I know, I know, I’m in a wheelchair. It hasn’t slipped my mind. A windmill isn’t known for its great wheelchair access, those winding stairs would be a mission.
It’s ok, I’ve got it all sussed. Let me paint you a picture….
There’s a large field with just one pear tree standing in the centre, a lake runs to the left with a windmill standing tall. The grass is cut short, not a mole hill or pot hole in sight. Definitely no shingle. The windmill is falling apart a little, the pale green paint cracking with age. Bluebells and daffodils scatter the garden.
Situated just outside of the city and a few miles from the beach it’s the perfect location.
It’s a converted restored adapted windmill (obviously). I like old buildings with history and a story, a life. I won’t be building anything new.
A big arched double door entrance opens onto a large open-plan ground floor living area. Down the centre of the windmill stands a magnificent glass elevator that leads to all floors. And because lifts break (I know this all to well) there will be a spiral ramp around the outside of the windmill, helter skelter style, again leading to all floors. No possibility of getting stuck!
The top dome, do you call it a roof on a windmill? That doesn’t seem grand enough, will be made from that glass that turns dark or clear. I don’t know the techie term, but you know what I mean. This will be the master suite, my abode. It will be filled with all the gadgets you can imagine, some that haven’t been invented yet. At the touch of my phone screen lights will come on, doors will open, the lift will be called, books will jump off shelves, a brew will be poured and my glass dome roof thing will become clear. I could go on…
Maybe my fascination with windmills was born from my love of the Moomins. Or maybe it was the game we played as kids, spotting windmills on the way to the seaside. The more we saw, the closer we got. I’m also obsessed with Jonathan Creek. Windmills and I are meant to be.
In reality I’ve lived in the same terraced house for almost 34 years. (I’m almost 34. Oh wow I actually am). I have an extension, my own little reasonably sized room with an en-suite, in the garden. I say in the garden, it takes up the whole of the back garden, so we don’t really have one anymore. I haven’t seen upstairs in well over 25 years, only in photos taken of my cats, who now assume the rooms are theirs. Then there’s the makeover photos, I get to see new decor on a phone screen. I can’t fit properly in the kitchen, when I do, nobody else can exit or enter. It’s a long slim kitchen, and I’m not long and slim. I’m more square and the size of a doorway. If I’m in the kitchen baking, well in the kitchen doorway directing baking, and there’s a knock at the door, there’s a whole lot of manoeuvring before the visitor gives up and walks away. If there’s a fire, there hasn’t been a fire, I’m a good baker. So far.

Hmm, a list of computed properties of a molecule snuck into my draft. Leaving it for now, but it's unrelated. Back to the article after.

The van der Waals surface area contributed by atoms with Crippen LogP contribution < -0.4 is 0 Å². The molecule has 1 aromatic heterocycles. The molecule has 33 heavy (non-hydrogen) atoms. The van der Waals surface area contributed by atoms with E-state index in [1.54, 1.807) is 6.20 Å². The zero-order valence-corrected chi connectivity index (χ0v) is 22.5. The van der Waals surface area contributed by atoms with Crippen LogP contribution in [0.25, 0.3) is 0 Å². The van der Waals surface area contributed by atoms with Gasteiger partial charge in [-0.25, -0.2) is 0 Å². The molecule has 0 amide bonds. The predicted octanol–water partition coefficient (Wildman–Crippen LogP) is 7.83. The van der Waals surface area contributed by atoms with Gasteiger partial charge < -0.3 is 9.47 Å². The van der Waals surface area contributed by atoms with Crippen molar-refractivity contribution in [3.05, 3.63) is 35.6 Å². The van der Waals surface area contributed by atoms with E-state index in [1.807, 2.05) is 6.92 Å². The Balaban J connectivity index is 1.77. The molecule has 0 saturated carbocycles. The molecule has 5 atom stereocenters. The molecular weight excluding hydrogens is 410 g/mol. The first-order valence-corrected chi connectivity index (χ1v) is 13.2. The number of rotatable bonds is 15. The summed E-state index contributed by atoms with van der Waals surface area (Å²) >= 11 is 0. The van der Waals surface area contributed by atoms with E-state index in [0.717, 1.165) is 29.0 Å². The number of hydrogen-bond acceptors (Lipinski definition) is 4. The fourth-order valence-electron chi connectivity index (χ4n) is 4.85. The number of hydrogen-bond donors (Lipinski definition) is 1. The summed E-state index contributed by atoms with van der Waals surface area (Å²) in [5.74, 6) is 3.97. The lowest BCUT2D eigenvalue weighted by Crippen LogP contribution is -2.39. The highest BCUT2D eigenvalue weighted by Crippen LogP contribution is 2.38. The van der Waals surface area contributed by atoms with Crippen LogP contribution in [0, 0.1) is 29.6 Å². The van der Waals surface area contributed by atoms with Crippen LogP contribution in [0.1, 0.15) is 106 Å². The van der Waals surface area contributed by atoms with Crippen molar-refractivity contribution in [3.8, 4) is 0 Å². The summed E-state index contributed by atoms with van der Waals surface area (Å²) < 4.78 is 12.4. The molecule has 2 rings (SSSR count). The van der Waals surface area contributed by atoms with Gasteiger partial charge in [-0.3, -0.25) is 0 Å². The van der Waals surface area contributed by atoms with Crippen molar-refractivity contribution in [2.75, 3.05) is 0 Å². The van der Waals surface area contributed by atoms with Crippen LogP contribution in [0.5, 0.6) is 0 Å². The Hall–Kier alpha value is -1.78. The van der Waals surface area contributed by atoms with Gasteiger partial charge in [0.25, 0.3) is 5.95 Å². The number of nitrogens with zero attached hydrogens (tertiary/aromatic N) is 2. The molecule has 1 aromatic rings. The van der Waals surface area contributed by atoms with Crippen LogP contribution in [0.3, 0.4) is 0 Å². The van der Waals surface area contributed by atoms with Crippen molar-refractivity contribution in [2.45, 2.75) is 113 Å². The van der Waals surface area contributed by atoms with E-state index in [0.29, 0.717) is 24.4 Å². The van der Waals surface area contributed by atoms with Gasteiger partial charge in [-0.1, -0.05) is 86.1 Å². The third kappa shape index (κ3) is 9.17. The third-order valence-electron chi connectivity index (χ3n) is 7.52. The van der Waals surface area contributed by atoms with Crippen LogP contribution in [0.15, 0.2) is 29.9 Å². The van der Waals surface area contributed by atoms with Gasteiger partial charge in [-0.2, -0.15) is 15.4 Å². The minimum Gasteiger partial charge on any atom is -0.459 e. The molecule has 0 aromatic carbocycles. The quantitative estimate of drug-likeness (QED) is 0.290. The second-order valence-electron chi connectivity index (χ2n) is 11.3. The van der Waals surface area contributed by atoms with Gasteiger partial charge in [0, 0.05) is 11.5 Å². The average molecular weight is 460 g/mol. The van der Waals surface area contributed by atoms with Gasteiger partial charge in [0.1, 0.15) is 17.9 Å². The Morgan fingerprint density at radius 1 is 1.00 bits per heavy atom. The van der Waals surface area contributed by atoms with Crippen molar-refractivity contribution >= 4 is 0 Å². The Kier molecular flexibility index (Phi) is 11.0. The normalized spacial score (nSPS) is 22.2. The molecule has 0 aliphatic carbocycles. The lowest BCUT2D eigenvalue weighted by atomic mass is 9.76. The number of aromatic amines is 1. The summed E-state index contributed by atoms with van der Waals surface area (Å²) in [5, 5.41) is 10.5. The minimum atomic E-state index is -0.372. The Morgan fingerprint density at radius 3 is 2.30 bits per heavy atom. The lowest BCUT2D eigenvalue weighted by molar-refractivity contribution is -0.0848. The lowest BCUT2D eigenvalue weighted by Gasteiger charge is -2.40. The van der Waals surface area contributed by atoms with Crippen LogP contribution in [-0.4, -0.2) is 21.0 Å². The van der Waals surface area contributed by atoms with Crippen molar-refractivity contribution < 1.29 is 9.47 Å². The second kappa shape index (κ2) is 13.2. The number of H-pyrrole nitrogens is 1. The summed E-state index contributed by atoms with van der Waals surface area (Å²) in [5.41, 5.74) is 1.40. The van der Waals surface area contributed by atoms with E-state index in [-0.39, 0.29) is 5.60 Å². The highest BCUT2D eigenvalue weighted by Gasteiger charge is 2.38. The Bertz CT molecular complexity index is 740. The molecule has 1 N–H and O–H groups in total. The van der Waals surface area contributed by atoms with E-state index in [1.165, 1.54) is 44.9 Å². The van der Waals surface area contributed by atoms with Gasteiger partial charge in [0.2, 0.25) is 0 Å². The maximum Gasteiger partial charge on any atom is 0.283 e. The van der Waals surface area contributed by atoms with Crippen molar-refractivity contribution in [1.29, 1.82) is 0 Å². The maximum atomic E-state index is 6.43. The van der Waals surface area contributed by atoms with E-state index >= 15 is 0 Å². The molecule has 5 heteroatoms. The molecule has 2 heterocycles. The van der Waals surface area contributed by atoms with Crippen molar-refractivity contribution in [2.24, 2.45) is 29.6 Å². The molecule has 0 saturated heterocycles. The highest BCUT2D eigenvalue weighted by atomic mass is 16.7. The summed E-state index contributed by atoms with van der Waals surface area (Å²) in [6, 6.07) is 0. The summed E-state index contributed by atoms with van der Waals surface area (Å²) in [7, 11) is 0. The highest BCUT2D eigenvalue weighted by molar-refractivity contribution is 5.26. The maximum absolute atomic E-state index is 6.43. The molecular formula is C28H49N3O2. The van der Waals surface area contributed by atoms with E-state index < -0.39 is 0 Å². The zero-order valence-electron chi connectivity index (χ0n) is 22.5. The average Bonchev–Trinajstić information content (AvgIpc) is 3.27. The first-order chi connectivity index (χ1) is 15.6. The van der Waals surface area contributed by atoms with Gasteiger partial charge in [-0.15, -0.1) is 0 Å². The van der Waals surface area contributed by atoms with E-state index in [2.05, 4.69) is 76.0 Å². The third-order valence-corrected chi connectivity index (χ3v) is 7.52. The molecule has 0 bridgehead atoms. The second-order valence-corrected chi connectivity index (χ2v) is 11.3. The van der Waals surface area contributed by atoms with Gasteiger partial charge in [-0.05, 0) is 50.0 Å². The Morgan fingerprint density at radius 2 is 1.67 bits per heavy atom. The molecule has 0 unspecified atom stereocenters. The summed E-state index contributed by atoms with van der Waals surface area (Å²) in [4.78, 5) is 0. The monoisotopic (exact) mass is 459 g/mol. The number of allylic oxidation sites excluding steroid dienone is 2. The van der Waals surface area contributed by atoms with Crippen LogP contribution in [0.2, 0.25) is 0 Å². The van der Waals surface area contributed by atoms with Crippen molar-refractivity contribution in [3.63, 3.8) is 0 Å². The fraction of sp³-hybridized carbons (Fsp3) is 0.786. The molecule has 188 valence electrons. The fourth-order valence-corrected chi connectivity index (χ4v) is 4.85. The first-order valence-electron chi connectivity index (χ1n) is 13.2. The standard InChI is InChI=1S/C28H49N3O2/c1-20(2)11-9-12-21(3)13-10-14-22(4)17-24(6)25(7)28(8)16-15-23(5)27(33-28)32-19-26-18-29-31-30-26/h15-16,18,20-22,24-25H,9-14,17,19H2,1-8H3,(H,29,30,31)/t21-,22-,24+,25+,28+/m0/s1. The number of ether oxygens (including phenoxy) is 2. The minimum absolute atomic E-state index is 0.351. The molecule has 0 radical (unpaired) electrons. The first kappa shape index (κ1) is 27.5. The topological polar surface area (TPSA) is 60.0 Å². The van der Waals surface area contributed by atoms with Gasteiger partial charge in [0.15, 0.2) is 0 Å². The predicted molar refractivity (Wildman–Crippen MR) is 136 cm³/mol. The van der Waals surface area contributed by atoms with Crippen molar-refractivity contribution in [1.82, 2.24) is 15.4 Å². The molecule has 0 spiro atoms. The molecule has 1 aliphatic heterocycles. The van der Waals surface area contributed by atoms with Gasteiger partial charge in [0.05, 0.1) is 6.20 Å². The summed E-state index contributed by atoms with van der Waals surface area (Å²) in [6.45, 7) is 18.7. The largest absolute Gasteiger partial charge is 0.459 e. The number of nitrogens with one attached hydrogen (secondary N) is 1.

But I like my house, it’s a home. The family home, where I’ve grown up. There are memories and traces left. Mostly scratches on doors made by me trying to turn corners. I’m currently in no rush to move, I like my semi-accessible space even if it has its limitations.
House hunting can be quite a challenge when you have wheels. A challenge that would be made a lot easier if there were more accessible homes and if listings were improved and the word accessible wasn’t used so lightly.
Accessible means so many different things. I’m starting to hate the word. One word is not enough. How can you define something as accessible when you don’t know a persons needs. This one word needs breaking down into explainations, step-free, one-level, working-lift, wide-doors, open-plan, wet-room, turning-space.
I’ve only got to count how many family and friends houses I can get into to realise how too few accessible houses there are. Oh and getting into their bathroom, that’s a whole other mission. Newly built houses now have to have a step free entrance and downstairs toilet. Apparently this is access.
I see these big open plan living spaces on American sitcoms and crime shows. That’s the real dream, because let’s face it the windmill probably isn’t going to happen. A space where I can wheel round freely, park my wheelchair at a house party or watching somebody’s tv without being in the way.
I’ve just realised being climbed over is one of my biggest pastimes. There’s just never enough space. Cafes, houses, the cinema, the bus, gigs. There’s always somebody clambering over me.
An open living apartment on one level (with a fully functioning lift) or a bungalow, that’s the ideal. Oh and a kitchen island, who doesn’t want an island in their kitchen?!
This piece was written in response to Lorna’s ‘Dream House’ writing prompt over at Gin & Lemonade.